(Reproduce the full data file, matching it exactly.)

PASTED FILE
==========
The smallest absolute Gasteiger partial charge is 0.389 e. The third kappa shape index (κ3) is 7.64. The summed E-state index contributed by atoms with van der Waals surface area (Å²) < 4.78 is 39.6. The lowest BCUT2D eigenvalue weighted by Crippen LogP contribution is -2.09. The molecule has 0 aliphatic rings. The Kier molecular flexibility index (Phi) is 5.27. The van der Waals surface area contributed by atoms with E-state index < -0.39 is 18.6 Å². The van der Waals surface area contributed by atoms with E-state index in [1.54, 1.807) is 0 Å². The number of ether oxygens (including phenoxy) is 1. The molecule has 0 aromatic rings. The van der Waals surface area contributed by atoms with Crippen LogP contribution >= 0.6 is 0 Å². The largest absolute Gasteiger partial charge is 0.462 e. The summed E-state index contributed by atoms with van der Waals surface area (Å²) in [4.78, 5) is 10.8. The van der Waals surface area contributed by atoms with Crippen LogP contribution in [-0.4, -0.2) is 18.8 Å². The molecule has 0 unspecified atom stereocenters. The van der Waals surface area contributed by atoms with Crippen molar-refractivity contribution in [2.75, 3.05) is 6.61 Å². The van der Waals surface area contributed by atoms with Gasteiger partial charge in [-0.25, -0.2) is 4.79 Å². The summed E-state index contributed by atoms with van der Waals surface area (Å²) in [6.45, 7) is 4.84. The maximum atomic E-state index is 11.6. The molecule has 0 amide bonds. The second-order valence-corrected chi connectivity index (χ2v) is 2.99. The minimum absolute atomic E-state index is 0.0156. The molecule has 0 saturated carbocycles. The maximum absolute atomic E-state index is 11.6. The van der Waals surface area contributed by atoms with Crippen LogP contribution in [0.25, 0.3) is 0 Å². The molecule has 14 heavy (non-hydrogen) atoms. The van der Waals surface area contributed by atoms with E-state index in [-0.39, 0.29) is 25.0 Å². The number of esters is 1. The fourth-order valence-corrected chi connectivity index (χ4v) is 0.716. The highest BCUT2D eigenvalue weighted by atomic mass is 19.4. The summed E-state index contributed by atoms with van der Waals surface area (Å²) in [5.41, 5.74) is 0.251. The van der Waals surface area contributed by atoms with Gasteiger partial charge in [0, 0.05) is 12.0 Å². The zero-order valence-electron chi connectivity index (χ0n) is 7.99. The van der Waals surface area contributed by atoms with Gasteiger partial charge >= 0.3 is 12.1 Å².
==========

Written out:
The smallest absolute Gasteiger partial charge is 0.389 e. The third kappa shape index (κ3) is 7.64. The summed E-state index contributed by atoms with van der Waals surface area (Å²) < 4.78 is 39.6. The lowest BCUT2D eigenvalue weighted by Crippen LogP contribution is -2.09. The molecule has 0 aliphatic rings. The Kier molecular flexibility index (Phi) is 5.27. The van der Waals surface area contributed by atoms with E-state index < -0.39 is 18.6 Å². The van der Waals surface area contributed by atoms with E-state index in [1.54, 1.807) is 0 Å². The number of ether oxygens (including phenoxy) is 1. The molecule has 0 aromatic rings. The van der Waals surface area contributed by atoms with Crippen LogP contribution >= 0.6 is 0 Å². The largest absolute Gasteiger partial charge is 0.462 e. The summed E-state index contributed by atoms with van der Waals surface area (Å²) in [4.78, 5) is 10.8. The van der Waals surface area contributed by atoms with Crippen LogP contribution in [-0.4, -0.2) is 18.8 Å². The molecule has 0 unspecified atom stereocenters. The van der Waals surface area contributed by atoms with Crippen molar-refractivity contribution in [2.75, 3.05) is 6.61 Å². The van der Waals surface area contributed by atoms with Gasteiger partial charge in [-0.25, -0.2) is 4.79 Å². The summed E-state index contributed by atoms with van der Waals surface area (Å²) in [6.45, 7) is 4.84. The maximum atomic E-state index is 11.6. The molecule has 0 amide bonds. The second-order valence-corrected chi connectivity index (χ2v) is 2.99. The minimum absolute atomic E-state index is 0.0156. The molecule has 0 saturated carbocycles. The maximum absolute atomic E-state index is 11.6. The van der Waals surface area contributed by atoms with Crippen LogP contribution in [0.25, 0.3) is 0 Å². The molecule has 14 heavy (non-hydrogen) atoms. The van der Waals surface area contributed by atoms with E-state index in [-0.39, 0.29) is 25.0 Å². The number of esters is 1. The fourth-order valence-corrected chi connectivity index (χ4v) is 0.716. The highest BCUT2D eigenvalue weighted by atomic mass is 19.4. The summed E-state index contributed by atoms with van der Waals surface area (Å²) in [5.41, 5.74) is 0.251. The van der Waals surface area contributed by atoms with Gasteiger partial charge in [0, 0.05) is 12.0 Å². The zero-order valence-electron chi connectivity index (χ0n) is 7.99. The van der Waals surface area contributed by atoms with Gasteiger partial charge >= 0.3 is 12.1 Å².